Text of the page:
"It's not about what kind of bike you ride, or how far you go, or how tough you think you
Byron Johnson's 2008 Street Glide
Those of us who earn our pay in the moto-mag business are sometimes asked the imponderable question: "What, after all, really is a `biker'?" I'm not sure what makes anyone think we're qualified to know the answer. Maybe it's the piles of miles we've ridden, or all the makes and models we've been privileged to ride, or the places we've been. But the answer is simple really--a biker is someone who cannot be denied the ride, come hell or high water. Byron "B-Real" Johnson is a biker.
It's not about what kind of bike you ride, or how far you go, or how tough you think you are; it's about living life where it is felt the most, embracing this bit of controlled madness we call motorcycling. Neither rain nor sleet nor gloom of night will keep a real rider from the road; or in Byron's case, a crash he shouldn't have survived.
The Dallas mail-carrier was rolling helmet-less down the southbound side of busy Route 75 last Sept. 19 on his 2008 Street Glide, which was only three months removed from the showroom. It was a sunny and pleasant Friday afternoon and B-Real was looking forward to meeting up with his club members for a weekend ride. Instead, he rendezvoused with a flying mattress at 70 mph.
"We know not to ride behind trucks, especially ones carrying open loads," said Byron, 39, who is a co-founder of the Dallas-based Soul Rydaz MC. "But suddenly a couple of cars ahead of me started slowing down. I thought there was some debris in the road. A mattress had fallen off a pickup, got picked up by the wind, flew over the top of a car and caught me as I was trying to change lanes." Byron was thrown some 25 feet from his bike, landed on the interstate and thought his life was over.
"All the cars were locking brakes behind me so I figured I was going to get it from both ends as I'm rolling and tumbling. I tried to ball myself up and tuck and roll. Guess it worked pretty good." It's a miracle he's alive.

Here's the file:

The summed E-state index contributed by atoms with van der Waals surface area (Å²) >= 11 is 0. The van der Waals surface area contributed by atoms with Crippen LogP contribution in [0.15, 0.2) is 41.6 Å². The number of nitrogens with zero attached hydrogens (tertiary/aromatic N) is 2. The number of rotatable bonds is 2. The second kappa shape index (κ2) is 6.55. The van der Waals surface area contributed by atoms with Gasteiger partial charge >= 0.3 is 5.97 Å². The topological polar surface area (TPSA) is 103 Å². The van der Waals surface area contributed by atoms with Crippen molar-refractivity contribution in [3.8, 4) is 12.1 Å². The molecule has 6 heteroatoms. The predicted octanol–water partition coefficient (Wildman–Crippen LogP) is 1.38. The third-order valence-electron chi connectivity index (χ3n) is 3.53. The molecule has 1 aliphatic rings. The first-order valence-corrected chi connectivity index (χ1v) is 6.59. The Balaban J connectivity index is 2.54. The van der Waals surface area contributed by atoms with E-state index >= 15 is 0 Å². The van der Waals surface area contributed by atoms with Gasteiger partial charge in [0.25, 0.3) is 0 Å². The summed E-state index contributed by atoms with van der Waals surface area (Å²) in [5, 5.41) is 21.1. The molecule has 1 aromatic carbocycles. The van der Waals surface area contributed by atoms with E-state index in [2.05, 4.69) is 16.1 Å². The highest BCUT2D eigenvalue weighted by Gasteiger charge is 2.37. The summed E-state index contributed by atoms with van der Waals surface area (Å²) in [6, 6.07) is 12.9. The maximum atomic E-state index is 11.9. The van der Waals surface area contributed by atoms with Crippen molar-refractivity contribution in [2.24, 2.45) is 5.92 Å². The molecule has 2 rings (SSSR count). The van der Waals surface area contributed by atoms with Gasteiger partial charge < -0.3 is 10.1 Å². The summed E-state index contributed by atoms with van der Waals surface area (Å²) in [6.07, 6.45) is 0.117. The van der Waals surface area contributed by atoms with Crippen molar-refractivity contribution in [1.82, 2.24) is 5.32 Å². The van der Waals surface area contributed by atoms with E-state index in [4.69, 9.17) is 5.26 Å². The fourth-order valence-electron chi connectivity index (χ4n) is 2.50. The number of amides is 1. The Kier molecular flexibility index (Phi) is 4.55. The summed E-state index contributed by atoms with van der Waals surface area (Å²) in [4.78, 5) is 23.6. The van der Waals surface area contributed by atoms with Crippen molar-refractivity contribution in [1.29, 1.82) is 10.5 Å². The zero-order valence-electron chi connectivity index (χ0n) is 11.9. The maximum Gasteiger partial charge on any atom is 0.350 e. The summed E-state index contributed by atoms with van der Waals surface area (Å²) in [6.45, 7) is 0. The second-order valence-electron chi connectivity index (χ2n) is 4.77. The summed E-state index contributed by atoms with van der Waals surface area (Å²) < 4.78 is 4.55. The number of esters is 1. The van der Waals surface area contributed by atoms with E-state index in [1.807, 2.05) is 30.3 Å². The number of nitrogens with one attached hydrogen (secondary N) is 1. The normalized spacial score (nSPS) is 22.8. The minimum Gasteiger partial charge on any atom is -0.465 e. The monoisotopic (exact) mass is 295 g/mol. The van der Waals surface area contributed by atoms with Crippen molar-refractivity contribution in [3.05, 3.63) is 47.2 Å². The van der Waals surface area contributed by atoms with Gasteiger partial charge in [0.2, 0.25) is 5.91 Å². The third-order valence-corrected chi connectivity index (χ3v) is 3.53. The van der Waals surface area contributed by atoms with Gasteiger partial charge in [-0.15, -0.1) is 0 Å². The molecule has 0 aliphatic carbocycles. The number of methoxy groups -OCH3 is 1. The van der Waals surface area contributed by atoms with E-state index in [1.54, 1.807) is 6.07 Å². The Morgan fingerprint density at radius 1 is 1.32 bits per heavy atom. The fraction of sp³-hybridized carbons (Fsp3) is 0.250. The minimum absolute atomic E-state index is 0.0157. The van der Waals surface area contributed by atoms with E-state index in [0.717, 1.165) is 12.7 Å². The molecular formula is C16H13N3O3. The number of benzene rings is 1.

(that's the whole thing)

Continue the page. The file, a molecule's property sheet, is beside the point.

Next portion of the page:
Byron suffered contusions and bruises, a sprained ankle, twisted foot, and severe road rash to his right knee and hand. After three weeks flat on his back, he got up and got his smashed bike to respected builder, Mike DuSold, of DuSold Designs.
Amazingly, the crumpled Street Glide was repairable. During his bed rest, Byron made the best use of the time by scouring motorcycle mags and the Internet for ideas. "I didn't want to overdo it," said Byron. I wanted it slick, I wanted it clean, I wanted a two-tone paint job, and I definitely didn't want what everybody else had. I sat down with Mike, gave him my vision and just told him to do his thing."
Byron wanted to keep the engine stock, which was a good idea since DuSold specializes in paint and fabrication work. And so commenced a wheel-to-wheel cosmetic reconstruction. The frame came out of the accident straight, but DuSold had to repair the highway bar tabs, which bent along with the bar as the bike bounced down the highway.
Wiring was run through the new Chubby handlebar, the tank was stretched, new pipes and pop-up gas cap installed, as were extended hard bags with built-in taillights, PM grips and floorboards, chrome where there wasn't any before, and custom fenders.
The bike got a tangelo/cream paint job, including inside the fairing and the wheels (except for the lips for a better tire fit) and a DuSold handmade alligator seat that was built to fit the new tank and rear fender. Byron topped it off with a license plate that reads, "Eye No," meaning he knows how damn good the bike looks. "One of Mike's guys, Aaron, pronounced the bike `Bentley Clean' after it was done."